Today I co-facilitated an industry lunch for the Calgary Change Management Think Tank using a unique work method called Anecdote Circles.
What are Anecdote Circles?
Anecdote circles are a process and a work method that can be used for a wide range of purposes. It can be used to gather data about what’s really going on in your business, solve sensitive organizational problems, for lessons learned, or as a process for team building. Anecdote circles are NOT about giving opinions, debating, judging or dialoguing. They are about story telling and story listening. WARNING for extroverts – there will be silence. I self identify with this group and reminded myself and the participants to relish the silence. To let it flow, as if it too is a part of the conversation. And to control one’s urge to jump in and fill the open space.
The questions used for our forum were meant to be simple and easy for participants to identify with. The luncheon was more about experiencing this work method. Our dichotomous questions demonstrated that with introspection one can draw upon one’s own life experiences for learning in another area. In this case, we used past vacation experiences to learn about how we handle change. This in turn influences our own change management methods when we are working with others who are also experiencing change they did not initiate.
What’s the Result?
The resulting stories were emotionally powerful and moving. Feedback varied from “the silence was uncomfortable”, ” to “it was peaceful, I didn’t feel rushed, and I felt really listened to” and “I felt like I really got to know these people in a meaningful way in under an hour”.
One courageous gentleman shared that he found if challenging to reflect and learn from his own actions in near time. That it took some time to build the self-awareness and uncover the lessons from a past event. His question was “How do I speed this up?”
“The most empowering skill is the ability to look inside and gain awareness of the origins of your reactions.”
– Learning in Relationships, Ronald Short
Resources to Building Self Awareness Faster
There are many methods to building self-awareness and like any new skill it takes practise. The method I use in my coaching practise is called Moments of Awareness (MoA) by Peter Senge. Here’s an example of this tool.
I used this exercise when I was trying to create my own marketing plan; something clearly out of my comfort zone. I had been talking about it for weeks but dodging the real work of putting something on paper. Pressure was building and I had to find a way through the resistance. Then I “remembered my Ma” and asked myself:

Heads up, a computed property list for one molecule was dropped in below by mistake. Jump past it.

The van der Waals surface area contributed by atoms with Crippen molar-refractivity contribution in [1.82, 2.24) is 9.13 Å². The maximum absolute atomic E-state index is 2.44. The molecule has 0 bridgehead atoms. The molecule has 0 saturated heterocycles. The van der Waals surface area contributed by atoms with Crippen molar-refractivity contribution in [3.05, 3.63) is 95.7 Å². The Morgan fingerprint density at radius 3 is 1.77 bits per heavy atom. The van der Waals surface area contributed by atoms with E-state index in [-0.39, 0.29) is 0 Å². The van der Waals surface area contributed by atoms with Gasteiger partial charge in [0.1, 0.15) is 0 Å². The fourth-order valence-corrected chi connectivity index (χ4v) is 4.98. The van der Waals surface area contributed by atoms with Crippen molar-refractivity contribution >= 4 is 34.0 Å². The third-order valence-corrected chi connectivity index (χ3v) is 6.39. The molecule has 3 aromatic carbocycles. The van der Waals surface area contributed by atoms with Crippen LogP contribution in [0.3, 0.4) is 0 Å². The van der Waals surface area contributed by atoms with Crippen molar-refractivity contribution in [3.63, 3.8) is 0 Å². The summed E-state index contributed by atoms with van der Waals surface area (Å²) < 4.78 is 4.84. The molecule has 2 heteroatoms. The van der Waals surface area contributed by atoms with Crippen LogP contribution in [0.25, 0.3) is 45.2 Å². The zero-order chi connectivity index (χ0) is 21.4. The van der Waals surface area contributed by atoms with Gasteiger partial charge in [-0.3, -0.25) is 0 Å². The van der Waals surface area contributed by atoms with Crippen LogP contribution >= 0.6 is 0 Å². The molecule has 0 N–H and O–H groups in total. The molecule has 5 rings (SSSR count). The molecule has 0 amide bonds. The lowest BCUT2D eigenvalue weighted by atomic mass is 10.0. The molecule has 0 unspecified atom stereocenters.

What is happening? “I’m procrastinating.”
What are you doing? “Well, I’m talking about my marketing plan, I’m asking people I run into to review it and give me feedback and I really have nothing to show them. I’m working on everything but; my house has never been cleaner and the cleaning lady arrives tomorrow.”
What are you feeling? “I’m scared. I’m worried.”What are you thinking? “I’m realizing I’ve never done this before. What if I can’t get it right? Ahhhh I now see how perfectionism and fear of failure are holding me back.”
“I don’t want to have this hanging over my head much longer; it’s occupying a lot of unproductive, verging on obsessive, mental capacity. I don’t want to look like a fool and not have anything to show next time I meet the people who’ve volunteered to help me. I don’t want to clean my house or file papers in the office; I want to get on with my new business venture. I want to focus my energy and create a draft marketing plan that I can share with a confidant for first review.”
What am I doing right now to prevent myself from getting what I want? “I’m following every distraction put in front of me or that I can create instead of focusing on what I’m saying is important. I need to give myself permission to create a less than perfect product on the first go round.” “I choose to make time in my calendar every day to work on the marketing plan, one section at a time, and to ask for help if I get stuck.”
Deep breath, move on.
What happened next was a physical and mental sense of relief. I chose one small manageable task. It was like the dam broke and I could get on with taking the first small steps that were going to lead me to conquering this mountain. I now know that if I come to that wall again, I will repeat this exercise.
Another method is Short’s Inside-Out Inquiry for sharpening your “observer”. He contends the secret to learning is to be as aware as possible of what is now by using your elusive and invisible observer. For more information you can consult his book called Learning in Relationship: Foundation for Personal and Professional Success. Last warning. This book is not an easy read the first time round but it is short and has some good practical examples and exercises.
As always comments, stories, and other resources are welcome.
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